Conference Year



Refrigerant charge reduction, propane R290, efficiency, light commercial, microchannel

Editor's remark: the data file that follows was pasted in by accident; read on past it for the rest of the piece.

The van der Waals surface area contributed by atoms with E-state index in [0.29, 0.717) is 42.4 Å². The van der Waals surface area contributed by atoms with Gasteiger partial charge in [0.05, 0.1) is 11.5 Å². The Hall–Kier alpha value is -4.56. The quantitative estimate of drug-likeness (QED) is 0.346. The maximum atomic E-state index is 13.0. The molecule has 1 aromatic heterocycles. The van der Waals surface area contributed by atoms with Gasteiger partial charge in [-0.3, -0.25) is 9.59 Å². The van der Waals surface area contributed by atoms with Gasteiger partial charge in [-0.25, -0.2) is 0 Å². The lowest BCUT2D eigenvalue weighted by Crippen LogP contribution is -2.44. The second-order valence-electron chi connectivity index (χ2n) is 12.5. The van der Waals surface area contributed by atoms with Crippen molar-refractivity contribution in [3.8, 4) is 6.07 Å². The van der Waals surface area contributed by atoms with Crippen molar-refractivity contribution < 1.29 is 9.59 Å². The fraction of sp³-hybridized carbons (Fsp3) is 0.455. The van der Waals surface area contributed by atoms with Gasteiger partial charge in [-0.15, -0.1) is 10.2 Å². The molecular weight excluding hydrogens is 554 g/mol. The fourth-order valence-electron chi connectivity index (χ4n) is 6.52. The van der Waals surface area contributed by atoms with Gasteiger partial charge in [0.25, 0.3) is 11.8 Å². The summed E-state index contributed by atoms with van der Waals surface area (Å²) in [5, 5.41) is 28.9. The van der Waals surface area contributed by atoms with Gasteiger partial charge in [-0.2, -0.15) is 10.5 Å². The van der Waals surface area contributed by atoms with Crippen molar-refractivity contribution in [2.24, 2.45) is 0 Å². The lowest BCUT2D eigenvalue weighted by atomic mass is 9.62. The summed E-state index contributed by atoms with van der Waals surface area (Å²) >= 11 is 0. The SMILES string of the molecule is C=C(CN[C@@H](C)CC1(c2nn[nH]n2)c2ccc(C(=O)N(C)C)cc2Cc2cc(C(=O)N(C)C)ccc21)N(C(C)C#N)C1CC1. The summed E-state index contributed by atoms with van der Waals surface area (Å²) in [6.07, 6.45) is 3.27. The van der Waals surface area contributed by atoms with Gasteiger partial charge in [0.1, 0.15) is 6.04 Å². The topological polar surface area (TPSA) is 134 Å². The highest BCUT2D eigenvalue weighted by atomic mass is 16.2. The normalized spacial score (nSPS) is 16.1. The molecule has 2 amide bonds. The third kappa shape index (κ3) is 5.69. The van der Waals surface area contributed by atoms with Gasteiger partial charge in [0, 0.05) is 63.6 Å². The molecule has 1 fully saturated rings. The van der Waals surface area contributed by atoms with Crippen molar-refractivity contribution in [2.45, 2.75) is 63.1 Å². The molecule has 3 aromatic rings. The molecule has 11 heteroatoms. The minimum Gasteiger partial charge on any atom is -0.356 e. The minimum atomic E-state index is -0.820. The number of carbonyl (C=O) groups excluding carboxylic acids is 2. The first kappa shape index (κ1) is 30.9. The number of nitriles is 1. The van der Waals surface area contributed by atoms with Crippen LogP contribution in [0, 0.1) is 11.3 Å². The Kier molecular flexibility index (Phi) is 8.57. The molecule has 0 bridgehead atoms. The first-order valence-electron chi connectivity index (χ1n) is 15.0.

The majority of beverage manufacturers prefer natural refrigerants over synthetic refrigerant options as the working fluid for their beverage display cooling equipment. The two major refrigerants considered for these light commercial applications are CO2 (carbon dioxide) and R290 (propane). CO2, used in a transcritical cycle, offers advantages in terms of flammability, however, reduced performance at high ambient temperatures and safety issues related to the high working pressures need to be addressed in order to design efficient and cost-competitive systems. The challenges encountered with CO2 are typically no concern for R290; however, the major risk associated with propane is the flammability of the refrigerant. One way to mitigate the risk is rigorous reduction of refrigerant charge to levels that are substantially below legal limits. This task has been accomplished by employing experimentally validated simulation models that can be used to reliably predict the refrigerant charge in each component at different ambient conditions. Design and optimization efforts have to be focused on the compressor oil type and charge amount which dissolves large quantities of propane that does not contribute to generating the desired cooling effect. The other component that bears significant potential to reduce refrigerant charge is the condenser; low internal volumes are desired that can provide an optimal balance between required refrigerant charge, heat transfer, and pressure drop. A serpentine style microchannel heat exchanger design featuring low fin density on the air side was developed and implemented. The reduced number of fins on the air side reduces maintenance requirements and allows the system to be used in dusty environments. The improvements along with further optimizations were implemented into a beverage cooler holding 700 cans with a volume of 355mL per can. The achieved cooling capacity was on the order of 1 kW featuring a propane refrigerant charge of less than 50 g. The performance of the redesigned beverage display cooler was experimentally validated at an ambient temperature of 40oC and it was found that all of the manufacturers’ pull-down and energy consumption test requirements were successfully achieved.